Now the worst culprit is hidden sugar. Take bread for example, what do you think is healthier white bread or whole wheat? All the advertising on whole wheat suggests it’s the healthier option and if you asked 10 random people the question odds are, they will tell you whole wheat bread is healthier.
However according to the USDA, white bread has an average of 4.49 grams of sugar per slice, 4.1, (91%) of which is added sugar. Compare this to whole wheat bread which everyone thinks is healthier and you might be shocked to discover it has 5.57 grams of sugar per slice, 5.0, (89.7%) of which is added sugar. This is probably because it tastes stronger than white bread and so more sugar is needed to overwhelm the flavors. Now this is just one example, but it’s a good one.
This increase in sugar consumption directly corresponds to the rise in metabolic diseases and the obesity epidemic and non-communicable metabolic diseases such as diabetes.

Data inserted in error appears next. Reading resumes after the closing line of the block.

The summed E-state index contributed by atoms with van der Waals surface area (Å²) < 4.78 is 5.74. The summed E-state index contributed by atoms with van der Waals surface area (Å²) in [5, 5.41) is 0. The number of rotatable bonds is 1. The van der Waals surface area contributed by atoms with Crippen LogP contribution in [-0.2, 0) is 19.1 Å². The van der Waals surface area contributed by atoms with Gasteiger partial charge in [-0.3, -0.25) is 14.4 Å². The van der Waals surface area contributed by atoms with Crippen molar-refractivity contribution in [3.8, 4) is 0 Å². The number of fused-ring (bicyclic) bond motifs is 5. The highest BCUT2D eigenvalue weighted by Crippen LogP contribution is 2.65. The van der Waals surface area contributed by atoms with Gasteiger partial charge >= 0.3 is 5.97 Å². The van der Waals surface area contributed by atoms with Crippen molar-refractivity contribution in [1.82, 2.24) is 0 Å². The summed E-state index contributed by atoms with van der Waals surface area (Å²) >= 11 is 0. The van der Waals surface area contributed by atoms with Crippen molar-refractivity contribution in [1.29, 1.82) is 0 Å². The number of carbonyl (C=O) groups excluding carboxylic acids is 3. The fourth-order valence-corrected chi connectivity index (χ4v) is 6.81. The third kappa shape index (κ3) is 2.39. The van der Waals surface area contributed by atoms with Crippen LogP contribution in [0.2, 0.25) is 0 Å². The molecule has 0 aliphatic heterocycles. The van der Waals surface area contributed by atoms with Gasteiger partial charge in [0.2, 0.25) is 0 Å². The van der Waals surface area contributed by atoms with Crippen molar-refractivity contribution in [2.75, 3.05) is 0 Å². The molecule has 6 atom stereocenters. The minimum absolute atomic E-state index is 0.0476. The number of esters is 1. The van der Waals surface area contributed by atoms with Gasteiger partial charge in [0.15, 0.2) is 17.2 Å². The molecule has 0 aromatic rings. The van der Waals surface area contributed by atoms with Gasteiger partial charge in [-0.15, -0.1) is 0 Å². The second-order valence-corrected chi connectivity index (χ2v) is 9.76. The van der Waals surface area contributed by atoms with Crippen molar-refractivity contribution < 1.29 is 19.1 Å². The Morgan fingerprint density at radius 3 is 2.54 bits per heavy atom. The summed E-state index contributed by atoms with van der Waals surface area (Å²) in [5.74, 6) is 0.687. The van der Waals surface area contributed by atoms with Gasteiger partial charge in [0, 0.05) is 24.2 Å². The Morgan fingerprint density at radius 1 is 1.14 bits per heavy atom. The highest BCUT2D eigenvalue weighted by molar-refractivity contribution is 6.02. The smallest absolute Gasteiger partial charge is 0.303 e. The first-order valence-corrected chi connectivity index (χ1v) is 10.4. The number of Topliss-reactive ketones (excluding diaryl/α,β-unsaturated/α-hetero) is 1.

Robert Lustig, an American doctor, professor of clinical paediatrics at the University of California, San Francisco, and an expert on childhood obesity has been campaigning against added sugar for decades. Scientifically, Lustig is an endocrinologist. His area of expertise is human metabolism — how our bodies break down food and turn it into energy.
Lusting says “nobody chooses to be obese. Nobody. Especially not children. This is a global pandemic. Do you think, all of a sudden, everybody in the world became gluttons and sloths at the same time? Get with the programme!” So why the rise in obesity and diabetes… “It ain’t the fat,” says Lustig, “The obesity epidemic, and the sudden flourishing of all these non-communicable diseases, is not a result of people eating too much fat”, he says it’s the added sugar.
Fruit and Vegetables
Fruits and vegetables are no exception. It’s called selective breeding and it’s something humanity has been doing for thousands of years. At first it was used to improve fruit and vegetables, but now it is commonly used to increase the sweetness of food we grow.